Difference between revisions of "South Africa OER"

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Latest revision as of 15:02, 1 October 2016

Main country report by Gabi Witthaus, James Kay and Nick Jeans

>> Full report on OER in South Africa by Neil Butcher; PDF version of the report at File:OER South Africa Report-Dec2012-pdf.pdf

For entities in South Africa OER see Category:South Africa OER


Policies Survey notes:

Several South African institutions are involved in OER projects. For example, the University of the Western Cape is a member of the OpenCourseWare (OCW) Consortium and runs its own OpenCourseWare projects, the South African Institute for Distance Education (Saide) runs the OER Africa initiative and the Department of Basic Education manages the education resource portal (Thutong) with free and open resources for schools.
The Department of Higher Education and Training has included the development of an ODL policy framework in its strategic plan for 2010–2014, which will include OER. In addition, there is also a policy decision, through the process of the Integrated Strategic Planning Framework for Teacher Education Development, that all educational resources developed through funded projects have to be released under a CC licence.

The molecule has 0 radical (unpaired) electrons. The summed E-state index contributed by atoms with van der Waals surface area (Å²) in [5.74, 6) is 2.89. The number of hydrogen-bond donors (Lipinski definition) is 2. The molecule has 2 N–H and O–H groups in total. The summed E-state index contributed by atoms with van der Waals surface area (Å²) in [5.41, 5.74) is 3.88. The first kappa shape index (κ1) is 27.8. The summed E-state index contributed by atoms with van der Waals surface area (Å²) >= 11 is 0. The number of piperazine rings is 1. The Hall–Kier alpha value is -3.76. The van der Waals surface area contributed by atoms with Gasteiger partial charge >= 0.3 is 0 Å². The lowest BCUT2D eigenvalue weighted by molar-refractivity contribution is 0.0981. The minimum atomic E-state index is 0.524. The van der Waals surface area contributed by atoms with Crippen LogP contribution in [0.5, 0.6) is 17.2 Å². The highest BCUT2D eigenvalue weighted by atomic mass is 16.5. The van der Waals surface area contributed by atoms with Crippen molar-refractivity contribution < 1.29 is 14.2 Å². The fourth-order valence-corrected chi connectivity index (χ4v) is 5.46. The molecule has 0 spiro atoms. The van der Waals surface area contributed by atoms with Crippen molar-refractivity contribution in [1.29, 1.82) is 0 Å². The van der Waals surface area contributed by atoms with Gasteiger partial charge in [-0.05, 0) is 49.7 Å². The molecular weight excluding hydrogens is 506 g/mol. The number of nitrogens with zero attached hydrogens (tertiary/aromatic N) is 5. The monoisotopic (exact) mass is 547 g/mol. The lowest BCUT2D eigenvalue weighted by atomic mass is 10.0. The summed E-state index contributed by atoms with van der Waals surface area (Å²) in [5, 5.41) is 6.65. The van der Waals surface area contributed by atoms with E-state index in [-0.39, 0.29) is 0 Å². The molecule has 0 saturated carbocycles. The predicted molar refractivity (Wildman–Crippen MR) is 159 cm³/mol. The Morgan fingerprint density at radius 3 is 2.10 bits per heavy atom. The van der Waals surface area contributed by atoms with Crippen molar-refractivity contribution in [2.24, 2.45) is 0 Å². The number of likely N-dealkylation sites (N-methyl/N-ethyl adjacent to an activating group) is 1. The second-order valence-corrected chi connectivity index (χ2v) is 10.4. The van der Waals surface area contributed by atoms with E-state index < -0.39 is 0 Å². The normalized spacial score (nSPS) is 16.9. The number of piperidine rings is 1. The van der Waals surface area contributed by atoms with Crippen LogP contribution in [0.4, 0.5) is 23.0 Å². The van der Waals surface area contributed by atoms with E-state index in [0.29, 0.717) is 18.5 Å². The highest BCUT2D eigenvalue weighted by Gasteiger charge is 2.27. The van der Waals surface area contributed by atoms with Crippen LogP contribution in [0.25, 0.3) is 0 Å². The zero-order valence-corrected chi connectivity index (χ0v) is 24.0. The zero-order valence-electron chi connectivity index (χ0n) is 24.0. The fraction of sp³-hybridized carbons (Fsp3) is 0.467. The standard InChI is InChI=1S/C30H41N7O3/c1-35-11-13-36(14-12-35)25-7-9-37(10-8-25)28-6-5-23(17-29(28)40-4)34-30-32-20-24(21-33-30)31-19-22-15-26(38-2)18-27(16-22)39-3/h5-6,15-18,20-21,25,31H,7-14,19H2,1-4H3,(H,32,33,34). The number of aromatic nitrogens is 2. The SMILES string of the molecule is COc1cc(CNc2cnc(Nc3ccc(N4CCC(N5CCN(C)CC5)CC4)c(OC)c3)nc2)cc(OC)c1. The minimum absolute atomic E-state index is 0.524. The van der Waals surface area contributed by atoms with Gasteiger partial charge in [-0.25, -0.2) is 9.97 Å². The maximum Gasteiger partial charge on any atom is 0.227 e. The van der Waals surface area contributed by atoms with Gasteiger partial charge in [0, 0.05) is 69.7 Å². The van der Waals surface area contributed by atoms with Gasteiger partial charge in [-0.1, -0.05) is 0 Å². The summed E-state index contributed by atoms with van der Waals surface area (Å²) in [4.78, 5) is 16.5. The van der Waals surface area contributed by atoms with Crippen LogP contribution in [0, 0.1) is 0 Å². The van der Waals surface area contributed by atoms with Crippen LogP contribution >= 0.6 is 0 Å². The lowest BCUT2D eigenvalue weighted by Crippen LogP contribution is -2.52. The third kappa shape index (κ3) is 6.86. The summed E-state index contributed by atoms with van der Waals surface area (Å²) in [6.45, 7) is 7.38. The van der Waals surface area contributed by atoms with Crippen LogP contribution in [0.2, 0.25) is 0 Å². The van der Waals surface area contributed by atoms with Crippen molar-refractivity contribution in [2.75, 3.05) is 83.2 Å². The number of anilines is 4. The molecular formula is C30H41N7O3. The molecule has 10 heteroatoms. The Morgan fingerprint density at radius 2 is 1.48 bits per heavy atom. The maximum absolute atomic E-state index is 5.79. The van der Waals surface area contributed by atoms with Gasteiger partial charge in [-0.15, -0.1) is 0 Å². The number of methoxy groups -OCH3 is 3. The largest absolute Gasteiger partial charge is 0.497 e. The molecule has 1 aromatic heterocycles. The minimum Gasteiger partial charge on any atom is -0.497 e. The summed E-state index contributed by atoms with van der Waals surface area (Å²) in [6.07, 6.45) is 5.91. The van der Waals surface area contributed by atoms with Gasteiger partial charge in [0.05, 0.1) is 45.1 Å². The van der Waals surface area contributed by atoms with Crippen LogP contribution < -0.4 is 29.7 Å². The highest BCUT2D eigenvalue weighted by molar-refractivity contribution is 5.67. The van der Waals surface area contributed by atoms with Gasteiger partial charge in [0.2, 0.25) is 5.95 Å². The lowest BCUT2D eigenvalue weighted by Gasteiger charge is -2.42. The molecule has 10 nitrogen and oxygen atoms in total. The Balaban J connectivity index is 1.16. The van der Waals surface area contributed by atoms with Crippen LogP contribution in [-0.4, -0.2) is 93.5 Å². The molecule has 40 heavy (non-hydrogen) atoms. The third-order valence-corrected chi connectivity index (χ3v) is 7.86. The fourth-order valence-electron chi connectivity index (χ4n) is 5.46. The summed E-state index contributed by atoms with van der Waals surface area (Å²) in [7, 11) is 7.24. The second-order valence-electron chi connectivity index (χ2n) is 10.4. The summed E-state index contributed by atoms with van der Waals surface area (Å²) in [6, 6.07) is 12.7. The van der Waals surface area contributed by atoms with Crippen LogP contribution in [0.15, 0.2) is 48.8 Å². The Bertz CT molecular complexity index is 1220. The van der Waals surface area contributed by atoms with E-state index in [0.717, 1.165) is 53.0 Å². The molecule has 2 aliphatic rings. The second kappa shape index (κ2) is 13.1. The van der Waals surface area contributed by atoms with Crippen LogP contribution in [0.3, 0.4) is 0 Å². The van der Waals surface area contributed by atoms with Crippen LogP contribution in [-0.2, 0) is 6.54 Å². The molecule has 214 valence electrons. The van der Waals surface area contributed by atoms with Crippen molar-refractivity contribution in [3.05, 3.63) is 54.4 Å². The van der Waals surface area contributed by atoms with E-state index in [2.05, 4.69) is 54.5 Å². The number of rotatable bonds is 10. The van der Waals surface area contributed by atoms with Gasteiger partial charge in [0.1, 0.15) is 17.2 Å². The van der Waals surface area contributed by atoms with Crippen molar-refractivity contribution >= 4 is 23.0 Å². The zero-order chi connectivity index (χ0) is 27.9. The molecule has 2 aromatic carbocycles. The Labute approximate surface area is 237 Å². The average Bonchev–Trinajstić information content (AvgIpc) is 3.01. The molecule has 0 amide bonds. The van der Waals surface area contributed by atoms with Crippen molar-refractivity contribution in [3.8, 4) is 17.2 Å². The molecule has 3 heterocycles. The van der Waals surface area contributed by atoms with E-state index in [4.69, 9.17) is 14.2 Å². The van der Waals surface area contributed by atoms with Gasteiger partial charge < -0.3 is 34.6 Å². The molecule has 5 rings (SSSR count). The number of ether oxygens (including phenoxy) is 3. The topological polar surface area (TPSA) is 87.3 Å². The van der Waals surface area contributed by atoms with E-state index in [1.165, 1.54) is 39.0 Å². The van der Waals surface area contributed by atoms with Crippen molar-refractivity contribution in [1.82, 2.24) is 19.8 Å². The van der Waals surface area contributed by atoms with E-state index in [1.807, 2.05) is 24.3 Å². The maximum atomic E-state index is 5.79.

The Southern African Development Community is currently developing an ODL policy and strategic plan that will see the region of Africa sharing learning materials at all levels of education.
South Africa’s e-Education white paper makes reference to OER in educational strategies.
The respondent to Policies Survey from South Africa noted in relation to South Africa's motivations for involvement in the OER movement that "Through the use of OER, the department can increase and improve access to education resources for all citizens irrespective of race, location, age, disability and economic status."

OER in South Africa: Map

Total number of Open Education Initiatives in South Africa OER on Wednesday, 16 October 2019 at 12:46 = 0 , of which:

  • 0 are MOOC
  • 0 are OER

Initiatives per million = 0.17

Loading map...


Overview